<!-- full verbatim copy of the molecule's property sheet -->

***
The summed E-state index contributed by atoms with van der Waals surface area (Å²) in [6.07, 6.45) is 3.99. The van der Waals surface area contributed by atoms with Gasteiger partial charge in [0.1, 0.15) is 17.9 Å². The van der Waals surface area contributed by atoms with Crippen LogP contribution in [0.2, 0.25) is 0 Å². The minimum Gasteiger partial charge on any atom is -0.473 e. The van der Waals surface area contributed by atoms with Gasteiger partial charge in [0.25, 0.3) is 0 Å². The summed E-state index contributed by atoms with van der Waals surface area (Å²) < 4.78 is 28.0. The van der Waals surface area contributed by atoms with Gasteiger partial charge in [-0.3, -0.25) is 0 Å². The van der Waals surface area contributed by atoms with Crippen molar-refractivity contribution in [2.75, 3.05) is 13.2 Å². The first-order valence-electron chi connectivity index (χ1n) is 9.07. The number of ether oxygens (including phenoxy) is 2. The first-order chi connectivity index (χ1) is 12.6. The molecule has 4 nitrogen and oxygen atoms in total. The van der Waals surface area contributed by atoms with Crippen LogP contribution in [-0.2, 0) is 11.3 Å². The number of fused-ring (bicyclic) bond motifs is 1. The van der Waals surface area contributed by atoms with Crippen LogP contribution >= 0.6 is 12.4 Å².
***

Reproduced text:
The summed E-state index contributed by atoms with van der Waals surface area (Å²) in [6.07, 6.45) is 3.99. The van der Waals surface area contributed by atoms with Gasteiger partial charge in [0.1, 0.15) is 17.9 Å². The van der Waals surface area contributed by atoms with Crippen LogP contribution in [0.2, 0.25) is 0 Å². The minimum Gasteiger partial charge on any atom is -0.473 e. The van der Waals surface area contributed by atoms with Gasteiger partial charge in [0.25, 0.3) is 0 Å². The summed E-state index contributed by atoms with van der Waals surface area (Å²) < 4.78 is 28.0. The van der Waals surface area contributed by atoms with Gasteiger partial charge in [-0.3, -0.25) is 0 Å². The van der Waals surface area contributed by atoms with Crippen molar-refractivity contribution in [2.75, 3.05) is 13.2 Å². The first-order valence-electron chi connectivity index (χ1n) is 9.07. The number of ether oxygens (including phenoxy) is 2. The first-order chi connectivity index (χ1) is 12.6. The molecule has 4 nitrogen and oxygen atoms in total. The van der Waals surface area contributed by atoms with Crippen LogP contribution in [-0.2, 0) is 11.3 Å². The number of fused-ring (bicyclic) bond motifs is 1. The van der Waals surface area contributed by atoms with Crippen LogP contribution >= 0.6 is 12.4 Å².